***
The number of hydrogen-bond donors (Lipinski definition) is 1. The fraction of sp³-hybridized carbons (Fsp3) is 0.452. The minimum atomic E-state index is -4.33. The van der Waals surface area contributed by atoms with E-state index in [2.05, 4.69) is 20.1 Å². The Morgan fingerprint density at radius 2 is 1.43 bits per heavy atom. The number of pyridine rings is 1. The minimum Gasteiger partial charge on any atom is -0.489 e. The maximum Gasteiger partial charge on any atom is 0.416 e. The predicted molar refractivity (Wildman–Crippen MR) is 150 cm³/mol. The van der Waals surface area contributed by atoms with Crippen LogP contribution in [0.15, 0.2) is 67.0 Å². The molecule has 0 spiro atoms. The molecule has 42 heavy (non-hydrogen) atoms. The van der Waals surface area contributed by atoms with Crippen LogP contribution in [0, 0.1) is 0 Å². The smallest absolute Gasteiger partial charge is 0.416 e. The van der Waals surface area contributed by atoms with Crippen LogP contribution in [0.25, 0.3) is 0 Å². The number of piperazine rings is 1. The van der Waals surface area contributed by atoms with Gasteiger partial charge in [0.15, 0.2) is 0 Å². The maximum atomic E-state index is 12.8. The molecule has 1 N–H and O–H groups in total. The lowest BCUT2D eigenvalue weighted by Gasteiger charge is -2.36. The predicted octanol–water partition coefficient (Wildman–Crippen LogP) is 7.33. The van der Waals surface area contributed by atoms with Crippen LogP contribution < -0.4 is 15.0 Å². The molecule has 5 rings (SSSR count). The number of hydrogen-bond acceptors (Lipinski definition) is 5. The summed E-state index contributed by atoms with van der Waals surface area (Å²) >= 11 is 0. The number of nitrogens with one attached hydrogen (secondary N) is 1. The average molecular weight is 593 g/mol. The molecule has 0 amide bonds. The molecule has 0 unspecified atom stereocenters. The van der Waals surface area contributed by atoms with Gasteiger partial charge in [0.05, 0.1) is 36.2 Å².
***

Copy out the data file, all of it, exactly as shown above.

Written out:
The number of hydrogen-bond donors (Lipinski definition) is 1. The fraction of sp³-hybridized carbons (Fsp3) is 0.452. The minimum atomic E-state index is -4.33. The van der Waals surface area contributed by atoms with E-state index in [2.05, 4.69) is 20.1 Å². The Morgan fingerprint density at radius 2 is 1.43 bits per heavy atom. The number of pyridine rings is 1. The minimum Gasteiger partial charge on any atom is -0.489 e. The maximum Gasteiger partial charge on any atom is 0.416 e. The predicted molar refractivity (Wildman–Crippen MR) is 150 cm³/mol. The van der Waals surface area contributed by atoms with Crippen LogP contribution in [0.15, 0.2) is 67.0 Å². The molecule has 0 spiro atoms. The molecule has 42 heavy (non-hydrogen) atoms. The van der Waals surface area contributed by atoms with Crippen LogP contribution in [0, 0.1) is 0 Å². The smallest absolute Gasteiger partial charge is 0.416 e. The van der Waals surface area contributed by atoms with Crippen LogP contribution in [0.25, 0.3) is 0 Å². The number of piperazine rings is 1. The van der Waals surface area contributed by atoms with Gasteiger partial charge in [0.15, 0.2) is 0 Å². The maximum atomic E-state index is 12.8. The molecule has 1 N–H and O–H groups in total. The lowest BCUT2D eigenvalue weighted by Gasteiger charge is -2.36. The predicted octanol–water partition coefficient (Wildman–Crippen LogP) is 7.33. The van der Waals surface area contributed by atoms with Crippen LogP contribution < -0.4 is 15.0 Å². The molecule has 5 rings (SSSR count). The number of hydrogen-bond acceptors (Lipinski definition) is 5. The summed E-state index contributed by atoms with van der Waals surface area (Å²) >= 11 is 0. The number of nitrogens with one attached hydrogen (secondary N) is 1. The average molecular weight is 593 g/mol. The molecule has 0 amide bonds. The molecule has 0 unspecified atom stereocenters. The van der Waals surface area contributed by atoms with Gasteiger partial charge in [0.05, 0.1) is 36.2 Å².